Publishers Do Not Care If You Succeed
This is a sad fact of the publishing industry. What the publishers care about—and the ONLY thing they care about—is if your latest release succeeds.
There are a few publishers who worry about your backlist sales success (see Rule Number Seven) because backlist sales can make up a third of their income.
None of them care about what a book three years from now will do.
And they certainly don’t care about the author as an individual succeeding.
And they really shouldn’t. The publishers are not in the business of making the authors rich…they are in the business of making themselves rich. In short, as far as the publishers are concerned, you are only as good as your last book.
And in case you’re wondering, agents have the same position. See Rule Number Fifteen. Publishers and agents are only interested in your current work, nothing more than that.
What this means is that the author must look out for themselves.
Or have a representative who will. See Rule Number Five.
No, I am not cracking on publishers here…just pointing out the real world of the publishing business for those who have not seen it yet. Publishers are in business to make money, and they do that by selling books, not by coddling authors. That is not their job.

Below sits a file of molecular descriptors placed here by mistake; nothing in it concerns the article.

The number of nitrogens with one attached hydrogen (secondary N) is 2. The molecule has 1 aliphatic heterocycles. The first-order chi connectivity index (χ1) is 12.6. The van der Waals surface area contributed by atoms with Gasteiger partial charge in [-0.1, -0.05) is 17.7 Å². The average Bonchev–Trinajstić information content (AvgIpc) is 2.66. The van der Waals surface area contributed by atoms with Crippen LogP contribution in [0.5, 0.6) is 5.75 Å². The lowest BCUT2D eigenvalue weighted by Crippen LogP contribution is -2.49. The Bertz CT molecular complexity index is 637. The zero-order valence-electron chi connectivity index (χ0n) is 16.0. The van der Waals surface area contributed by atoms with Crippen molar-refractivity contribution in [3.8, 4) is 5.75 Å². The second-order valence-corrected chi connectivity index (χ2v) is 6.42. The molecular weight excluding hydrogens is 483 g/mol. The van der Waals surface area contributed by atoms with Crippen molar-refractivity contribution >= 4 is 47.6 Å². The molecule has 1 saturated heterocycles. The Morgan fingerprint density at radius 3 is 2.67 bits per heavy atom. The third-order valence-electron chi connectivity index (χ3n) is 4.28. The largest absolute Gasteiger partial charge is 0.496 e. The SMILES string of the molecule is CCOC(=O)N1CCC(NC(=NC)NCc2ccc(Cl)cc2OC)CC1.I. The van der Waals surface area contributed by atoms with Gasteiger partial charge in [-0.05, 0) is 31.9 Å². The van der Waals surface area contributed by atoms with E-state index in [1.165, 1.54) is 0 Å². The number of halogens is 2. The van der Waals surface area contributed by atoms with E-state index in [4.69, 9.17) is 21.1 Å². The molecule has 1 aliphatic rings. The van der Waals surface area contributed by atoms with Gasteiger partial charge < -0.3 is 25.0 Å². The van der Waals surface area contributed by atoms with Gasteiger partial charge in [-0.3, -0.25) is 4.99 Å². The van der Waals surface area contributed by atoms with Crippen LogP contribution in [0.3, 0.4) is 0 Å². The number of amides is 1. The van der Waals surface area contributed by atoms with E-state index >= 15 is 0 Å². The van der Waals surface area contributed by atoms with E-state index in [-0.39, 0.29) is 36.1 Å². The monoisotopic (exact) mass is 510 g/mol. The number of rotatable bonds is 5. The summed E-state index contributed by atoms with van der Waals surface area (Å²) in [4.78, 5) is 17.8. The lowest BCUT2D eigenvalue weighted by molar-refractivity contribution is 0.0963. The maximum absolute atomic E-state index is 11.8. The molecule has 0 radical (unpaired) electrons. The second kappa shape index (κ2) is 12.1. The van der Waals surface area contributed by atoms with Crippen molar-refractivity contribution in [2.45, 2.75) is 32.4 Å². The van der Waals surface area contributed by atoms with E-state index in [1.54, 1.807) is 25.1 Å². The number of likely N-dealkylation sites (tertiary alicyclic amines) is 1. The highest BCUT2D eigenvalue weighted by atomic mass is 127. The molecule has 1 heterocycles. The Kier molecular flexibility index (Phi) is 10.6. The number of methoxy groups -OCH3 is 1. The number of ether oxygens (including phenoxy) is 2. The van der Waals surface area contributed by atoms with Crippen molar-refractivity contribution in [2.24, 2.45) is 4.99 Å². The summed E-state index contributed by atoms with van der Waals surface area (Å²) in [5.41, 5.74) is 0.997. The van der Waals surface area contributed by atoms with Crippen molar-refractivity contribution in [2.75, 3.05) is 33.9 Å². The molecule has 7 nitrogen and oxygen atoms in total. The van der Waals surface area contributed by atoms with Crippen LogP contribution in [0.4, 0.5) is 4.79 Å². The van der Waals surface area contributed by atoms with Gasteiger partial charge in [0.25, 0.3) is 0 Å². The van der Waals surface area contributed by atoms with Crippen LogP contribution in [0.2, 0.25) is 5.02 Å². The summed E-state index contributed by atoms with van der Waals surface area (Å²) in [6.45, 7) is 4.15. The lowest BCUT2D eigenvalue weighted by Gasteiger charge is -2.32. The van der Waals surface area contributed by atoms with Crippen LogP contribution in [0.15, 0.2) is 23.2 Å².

Authors have to keep their eyes and mind open. This is a must because, like it or not, authors are in business, too. Again, don’t give me that story how you write for the joy of writing or how you want to change the world. When asked how he felt about the fact that his stories changed people’s lives, Hemingway said, “Let the poets, the wordy bastards, change the world. Me, I write for the booze.”
So, keep an eye on the market. It’s one thing to have a sense of loyalty to a publisher, but don’t let that get in the way of your growth…if another publisher offers a better deal, jump ship. I can promise you that if you write more than one bomb in a row, the publisher will drop you like a hot potato.
And remember that something many people see as odd happens on a regular basis in this industry…a book with one publisher will make, say, $20,000 in the first year. Place that same book with a new publisher for year two, and it might make $200,000 over the next twelve months. This is not odd…it’s all about demographics.